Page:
Certainly the recent market volatility is unsettling but a disciplined investment strategy that considers your time horizon, risk tolerance, return objectives, and liquidity needs is essential in times like these.

That’s why it’s important to keep an open and ongoing dialogue with your William Blair wealth advisor, who can help you manage through ever-changing conditions.

“You can’t control markets, market volatility, or what’s going to happen tomorrow,” said Tyler Glover, director of William Blair Consulting Services. “What you can control is your game plan—re-evaluating what you’ve put in place, your goals, and what makes sense in terms of a long-term investment strategy.”

Tyler Glover, director of William Blair Consulting Services

Steps You Can Take

It begins with having a mutual understanding with your advisor, sharing your questions and concerns about the current environment, Glover said. Tax-efficient strategies, portfolio rebalancing, and other ways to optimize your portfolio can be a part of the dialogue as well.

“If something has changed or will change in your life, that should be discussed,” Glover added. “That said, it’s also important to not overreact and veer off of a course that’s appropriate for you.”

What makes 2022 more challenging than previous cycles is that stocks and bonds are seeing significant volatility and downward pressure simultaneously, he said. That’s in contrast to historical relationships in which stocks and bonds typically have not moved so sharply in the same direction—a potential benefit of a diversified portfolio. While rising interest rates have had a substantial influence on bond markets lately, the appropriate balance of stocks and bonds as well as complementary investments such as alternative assets remains a key asset allocation decision for long-term investors.

Additionally, some sectors have seen more compression than others, particularly technology and growth-oriented businesses, even though their core business model may be the same as it was 8-10 months ago. While U.S. stock markets are down overall, the energy sector is up year-to-date.

Driving Market Volatility

As the global economy faces soaring inflation fueled by the Russia-Ukraine war and rising commodity prices, supply-chain disruptions that began with the pandemic, continuing public health concerns, and more, the Federal Reserve and other central banks are doing whatever they can to fight it. That includes raising interest rates.

Equities have reacted to this uncertainty with turbulent swings and prices reflecting bear market conditions—defined by at least a 20% drop from recent highs.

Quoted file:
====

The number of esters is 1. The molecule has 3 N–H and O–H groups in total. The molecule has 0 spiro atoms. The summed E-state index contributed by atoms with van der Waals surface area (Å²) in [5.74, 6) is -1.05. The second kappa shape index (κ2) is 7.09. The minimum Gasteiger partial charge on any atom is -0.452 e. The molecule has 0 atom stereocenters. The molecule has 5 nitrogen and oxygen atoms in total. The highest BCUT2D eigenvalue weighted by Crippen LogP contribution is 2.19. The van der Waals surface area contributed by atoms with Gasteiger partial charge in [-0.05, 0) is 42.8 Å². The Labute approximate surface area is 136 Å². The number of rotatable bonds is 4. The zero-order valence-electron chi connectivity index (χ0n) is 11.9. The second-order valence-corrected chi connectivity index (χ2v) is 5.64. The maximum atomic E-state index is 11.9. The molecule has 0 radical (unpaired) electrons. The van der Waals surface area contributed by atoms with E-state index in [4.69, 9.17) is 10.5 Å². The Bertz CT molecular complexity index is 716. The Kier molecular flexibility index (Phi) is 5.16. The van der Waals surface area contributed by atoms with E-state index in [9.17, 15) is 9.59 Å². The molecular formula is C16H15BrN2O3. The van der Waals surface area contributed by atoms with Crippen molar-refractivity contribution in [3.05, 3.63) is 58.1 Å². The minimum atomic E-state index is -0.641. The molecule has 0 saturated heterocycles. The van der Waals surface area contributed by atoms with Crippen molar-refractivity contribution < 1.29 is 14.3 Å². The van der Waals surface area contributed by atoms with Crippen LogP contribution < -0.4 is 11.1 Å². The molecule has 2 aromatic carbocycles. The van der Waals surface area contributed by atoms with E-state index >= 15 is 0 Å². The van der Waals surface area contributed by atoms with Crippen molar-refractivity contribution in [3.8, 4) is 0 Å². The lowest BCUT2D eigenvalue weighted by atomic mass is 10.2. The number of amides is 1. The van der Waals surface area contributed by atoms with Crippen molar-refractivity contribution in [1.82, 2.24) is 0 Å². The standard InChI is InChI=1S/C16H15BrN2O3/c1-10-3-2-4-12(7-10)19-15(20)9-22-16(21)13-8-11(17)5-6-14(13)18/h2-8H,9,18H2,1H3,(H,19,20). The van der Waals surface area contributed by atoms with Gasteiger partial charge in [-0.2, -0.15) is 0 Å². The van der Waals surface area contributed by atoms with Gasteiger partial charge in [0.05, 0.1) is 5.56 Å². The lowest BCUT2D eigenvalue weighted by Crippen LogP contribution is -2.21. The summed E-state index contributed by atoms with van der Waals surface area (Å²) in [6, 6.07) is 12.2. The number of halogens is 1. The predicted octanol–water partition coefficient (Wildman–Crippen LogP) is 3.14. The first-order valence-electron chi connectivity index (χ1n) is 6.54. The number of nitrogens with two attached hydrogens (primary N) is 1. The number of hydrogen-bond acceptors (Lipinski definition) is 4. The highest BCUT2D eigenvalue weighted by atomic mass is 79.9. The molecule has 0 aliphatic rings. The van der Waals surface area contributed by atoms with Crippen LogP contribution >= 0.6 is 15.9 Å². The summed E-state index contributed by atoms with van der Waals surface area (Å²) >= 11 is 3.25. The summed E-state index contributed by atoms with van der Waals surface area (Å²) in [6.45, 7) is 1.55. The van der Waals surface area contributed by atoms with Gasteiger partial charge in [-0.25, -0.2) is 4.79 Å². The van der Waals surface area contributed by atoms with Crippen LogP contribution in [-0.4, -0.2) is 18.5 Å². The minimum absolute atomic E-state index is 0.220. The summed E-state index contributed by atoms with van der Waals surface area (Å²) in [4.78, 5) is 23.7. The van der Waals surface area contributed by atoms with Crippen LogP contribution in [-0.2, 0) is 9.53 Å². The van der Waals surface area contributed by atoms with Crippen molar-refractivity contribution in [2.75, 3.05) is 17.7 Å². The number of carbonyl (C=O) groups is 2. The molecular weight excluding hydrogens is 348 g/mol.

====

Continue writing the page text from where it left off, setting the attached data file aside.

Fed interest rate hikes are meant to cool inflation by slowing economic growth. Recent market volatility has been attributed to not only slowing growth forecasts, but also the worry that the Federal Reserve will not act quickly enough, resulting in stubborn inflation accompanied by lower growth (stagflation). Or, that it will overshoot its intended target, resulting in a recession.

While market volatility is concerning, historically it is not unusual. There have been 26 bear markets in the S&P 500 Index since 1928. The last bear market occurred in 2020 as COVID took hold and led to global shutdowns. It was also the shortest on record. However, there also have been 27 bull markets and stocks have risen over the long term.

“We’ve been through all kinds of challenging periods—most recently COVID and before that the global financial crisis that began in 2008,” Glover said. “For the long-term investor, it’s about understanding history, the cycles, and the ability to work through dynamic environments. Having a financial plan that fits your personal situation is critical.

“William Blair has a long history of navigating challenging markets and remains focused on meeting clients’ needs and goals.”

Pitfalls of Market Timing

The chart shows annualized S&P 500 returns for an invested equity portfolio under five scenarios: investor stays course and misses the 10, 30, 60, 90 best performing days from 1990 to 2022. Using historical performance as a gauge, the chart illustrates the difficulty in predicting short-term market dynamics and the pitfalls of attempting to time the markets. One could argue that missing the worst performing days would have also had a meaningful impact. But the likelihood of successfully timing short-term market entry and exit over a long period of time is low and may come with tax and other implications.

For more information, contact your William Blair advisor or email PWM.

This information has been prepared for informational purposes and is not intended to provide, nor should it be relied on for, accounting, legal, tax, or investment advice. Please consult with your tax and/or legal advisor regarding your individual circumstances. Investment advice and recommendations can be provided only after careful consideration of an investor’s objectives, guidelines, and restrictions. The factual statements herein have been taken from sources we believe to be reliable, but such statements are made without any representation as to accuracy or completeness or otherwise. Opinions expressed are our own unless otherwise stated and are subject to change without notice.